Let 2015 be the year the Elbert County Left get over their groundless expectation that Elbert County government exists to perfect their utopian dream.
“The government having stepped into the place of Divine Providence in France, it was but natural that everyone, when in difficulties, invoked its aid. We find a vast number of petitions which, though the writers professed to be speaking on behalf of the public, were in reality intended to further their small private interests. The files in which they figure are perhaps the only places in which all the various classes of prerevolutionary France rub shoulders, so to speak. They make depressing reading. We find peasants applying for compensation for the loss of their cattle or their homes; wealthy landowners asking for financial aid for the improvement of their estates; manufacturers petitioning the Intendant for monopolies protecting them from competition. Often, too, businessmen report to the Intendant confidentially that their affairs are in a bad way and request him to approach the Controller-General for a loan to tide them over this emergency. (It would seem, in fact, that special funds were earmarked for such eventualities.) Sometimes even members of the nobility did not disdain to play the part of suppliants, the only difference being that their letters were more grandiloquently phrased than those of the common herd.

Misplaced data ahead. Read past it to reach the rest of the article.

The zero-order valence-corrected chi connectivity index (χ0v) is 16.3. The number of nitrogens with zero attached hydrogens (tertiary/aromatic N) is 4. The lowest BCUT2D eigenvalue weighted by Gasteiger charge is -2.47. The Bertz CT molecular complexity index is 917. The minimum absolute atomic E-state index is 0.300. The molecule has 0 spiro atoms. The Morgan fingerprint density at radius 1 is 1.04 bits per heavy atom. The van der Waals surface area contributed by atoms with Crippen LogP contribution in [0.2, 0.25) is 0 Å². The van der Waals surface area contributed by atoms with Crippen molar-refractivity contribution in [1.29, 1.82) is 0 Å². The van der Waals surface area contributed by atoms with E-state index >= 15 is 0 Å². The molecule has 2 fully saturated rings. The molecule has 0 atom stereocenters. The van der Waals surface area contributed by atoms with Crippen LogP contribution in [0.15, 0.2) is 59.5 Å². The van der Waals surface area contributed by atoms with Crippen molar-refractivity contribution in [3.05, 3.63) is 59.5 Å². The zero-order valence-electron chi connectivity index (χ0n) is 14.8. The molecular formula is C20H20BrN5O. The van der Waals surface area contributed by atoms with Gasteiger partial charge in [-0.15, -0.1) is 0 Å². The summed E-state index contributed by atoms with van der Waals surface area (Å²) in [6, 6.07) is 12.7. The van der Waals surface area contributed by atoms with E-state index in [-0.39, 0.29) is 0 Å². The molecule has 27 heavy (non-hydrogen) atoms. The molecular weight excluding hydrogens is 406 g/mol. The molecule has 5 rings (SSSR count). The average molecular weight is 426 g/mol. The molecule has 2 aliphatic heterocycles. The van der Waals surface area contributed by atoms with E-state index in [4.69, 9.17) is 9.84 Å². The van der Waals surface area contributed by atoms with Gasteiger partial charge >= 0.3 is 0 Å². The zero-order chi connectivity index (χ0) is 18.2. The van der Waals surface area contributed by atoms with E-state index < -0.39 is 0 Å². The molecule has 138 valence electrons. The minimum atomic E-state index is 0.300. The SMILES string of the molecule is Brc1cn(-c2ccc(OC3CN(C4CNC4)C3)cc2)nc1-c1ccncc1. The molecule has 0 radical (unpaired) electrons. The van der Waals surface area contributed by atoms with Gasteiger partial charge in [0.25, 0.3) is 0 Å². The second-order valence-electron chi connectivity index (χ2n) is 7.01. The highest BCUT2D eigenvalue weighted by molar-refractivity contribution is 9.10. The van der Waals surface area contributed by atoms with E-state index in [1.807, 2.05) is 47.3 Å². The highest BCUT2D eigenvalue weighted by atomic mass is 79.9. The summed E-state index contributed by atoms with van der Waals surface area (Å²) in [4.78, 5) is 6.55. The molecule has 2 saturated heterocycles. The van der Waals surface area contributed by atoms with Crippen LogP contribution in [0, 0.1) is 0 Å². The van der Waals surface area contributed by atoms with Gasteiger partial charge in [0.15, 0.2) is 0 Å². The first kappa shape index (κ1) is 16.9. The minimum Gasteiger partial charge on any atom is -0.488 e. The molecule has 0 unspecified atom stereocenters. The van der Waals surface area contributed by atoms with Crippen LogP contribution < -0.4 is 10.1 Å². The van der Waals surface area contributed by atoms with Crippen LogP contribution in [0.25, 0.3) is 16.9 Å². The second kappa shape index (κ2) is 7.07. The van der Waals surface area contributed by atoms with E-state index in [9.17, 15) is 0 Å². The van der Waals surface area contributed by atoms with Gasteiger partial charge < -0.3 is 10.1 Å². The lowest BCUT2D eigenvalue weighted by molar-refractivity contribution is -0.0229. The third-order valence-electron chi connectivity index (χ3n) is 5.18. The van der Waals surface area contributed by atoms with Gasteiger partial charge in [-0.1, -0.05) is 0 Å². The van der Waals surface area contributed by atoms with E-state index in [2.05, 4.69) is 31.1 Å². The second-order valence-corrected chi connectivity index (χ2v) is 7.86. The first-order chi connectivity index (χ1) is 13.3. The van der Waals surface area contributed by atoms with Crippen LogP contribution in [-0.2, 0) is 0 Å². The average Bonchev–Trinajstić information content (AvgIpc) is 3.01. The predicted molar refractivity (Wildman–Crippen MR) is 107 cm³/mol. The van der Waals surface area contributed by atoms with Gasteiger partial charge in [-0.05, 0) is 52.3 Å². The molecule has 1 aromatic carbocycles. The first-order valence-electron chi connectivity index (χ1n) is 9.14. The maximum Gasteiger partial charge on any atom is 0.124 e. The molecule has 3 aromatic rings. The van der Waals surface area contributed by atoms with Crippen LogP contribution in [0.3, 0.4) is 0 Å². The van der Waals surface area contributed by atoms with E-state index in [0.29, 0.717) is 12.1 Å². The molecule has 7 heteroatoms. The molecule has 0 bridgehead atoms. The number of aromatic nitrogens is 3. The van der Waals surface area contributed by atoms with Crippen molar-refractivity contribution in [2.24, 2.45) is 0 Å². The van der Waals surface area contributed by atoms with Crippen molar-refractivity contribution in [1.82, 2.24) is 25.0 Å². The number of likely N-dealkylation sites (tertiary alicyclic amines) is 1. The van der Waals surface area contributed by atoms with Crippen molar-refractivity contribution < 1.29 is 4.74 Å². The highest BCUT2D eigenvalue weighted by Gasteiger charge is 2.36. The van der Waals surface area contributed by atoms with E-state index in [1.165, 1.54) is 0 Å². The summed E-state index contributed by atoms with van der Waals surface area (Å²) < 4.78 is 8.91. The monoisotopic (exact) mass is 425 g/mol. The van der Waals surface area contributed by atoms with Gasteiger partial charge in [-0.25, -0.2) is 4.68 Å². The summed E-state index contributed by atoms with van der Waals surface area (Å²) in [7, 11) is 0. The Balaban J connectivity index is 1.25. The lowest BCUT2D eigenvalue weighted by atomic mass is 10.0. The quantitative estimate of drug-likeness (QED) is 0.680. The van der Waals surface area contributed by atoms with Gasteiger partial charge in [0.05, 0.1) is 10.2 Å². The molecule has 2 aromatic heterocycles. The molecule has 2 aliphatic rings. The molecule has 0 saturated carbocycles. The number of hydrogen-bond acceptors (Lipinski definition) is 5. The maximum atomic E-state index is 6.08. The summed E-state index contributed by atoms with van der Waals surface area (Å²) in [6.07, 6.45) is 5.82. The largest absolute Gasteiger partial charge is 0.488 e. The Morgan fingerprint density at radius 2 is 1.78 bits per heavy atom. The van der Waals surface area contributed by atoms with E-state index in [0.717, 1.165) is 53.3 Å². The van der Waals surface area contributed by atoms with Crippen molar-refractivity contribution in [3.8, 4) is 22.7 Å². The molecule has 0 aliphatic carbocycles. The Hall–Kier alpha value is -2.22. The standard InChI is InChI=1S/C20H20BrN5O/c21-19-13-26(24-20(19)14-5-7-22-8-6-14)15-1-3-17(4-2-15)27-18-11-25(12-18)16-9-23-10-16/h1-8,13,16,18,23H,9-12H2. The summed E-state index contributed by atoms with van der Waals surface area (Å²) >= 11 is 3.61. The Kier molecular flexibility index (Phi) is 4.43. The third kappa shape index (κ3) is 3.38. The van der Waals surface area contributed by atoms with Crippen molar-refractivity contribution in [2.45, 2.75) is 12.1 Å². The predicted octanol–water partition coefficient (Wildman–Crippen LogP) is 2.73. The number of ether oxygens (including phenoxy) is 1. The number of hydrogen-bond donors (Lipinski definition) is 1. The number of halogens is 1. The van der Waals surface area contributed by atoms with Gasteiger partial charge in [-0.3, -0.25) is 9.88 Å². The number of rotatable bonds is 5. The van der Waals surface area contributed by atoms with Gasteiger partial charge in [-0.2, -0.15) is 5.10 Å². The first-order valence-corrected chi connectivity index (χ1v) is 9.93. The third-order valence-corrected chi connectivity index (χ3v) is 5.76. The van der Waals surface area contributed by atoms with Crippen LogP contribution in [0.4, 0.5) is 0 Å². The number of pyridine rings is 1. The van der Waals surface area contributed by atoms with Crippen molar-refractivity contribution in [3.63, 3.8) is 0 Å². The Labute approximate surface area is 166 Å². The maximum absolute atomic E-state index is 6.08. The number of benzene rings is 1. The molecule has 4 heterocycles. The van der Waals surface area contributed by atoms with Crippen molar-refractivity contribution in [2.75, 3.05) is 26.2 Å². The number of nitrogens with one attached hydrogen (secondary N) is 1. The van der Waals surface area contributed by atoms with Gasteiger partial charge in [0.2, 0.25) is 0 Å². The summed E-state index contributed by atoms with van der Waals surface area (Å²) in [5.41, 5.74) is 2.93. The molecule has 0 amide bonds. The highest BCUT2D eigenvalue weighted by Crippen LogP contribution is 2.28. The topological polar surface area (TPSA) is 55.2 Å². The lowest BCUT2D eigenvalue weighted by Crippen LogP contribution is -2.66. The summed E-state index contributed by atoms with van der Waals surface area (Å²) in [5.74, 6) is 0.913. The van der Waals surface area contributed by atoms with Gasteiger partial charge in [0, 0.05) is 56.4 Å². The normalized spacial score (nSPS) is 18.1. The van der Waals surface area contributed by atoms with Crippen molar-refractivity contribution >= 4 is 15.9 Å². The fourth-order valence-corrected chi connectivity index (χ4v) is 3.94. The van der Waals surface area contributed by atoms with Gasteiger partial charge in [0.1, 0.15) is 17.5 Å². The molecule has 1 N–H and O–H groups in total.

. . .
In times of dearth-and these were frequent in the eighteenth century-everyone expected the Intendant to come to the rescue as a matter of course. For the government was held responsible for all the misfortunes befalling the community; even when these were “acts of God,” such as floods or droughts, the powers·that·be were blamed for them.”
Alexis de Tocqueville, The Old Regime and the French Revolution, 1858. Stuart Gilbert translation, 1978, pp. 70-71.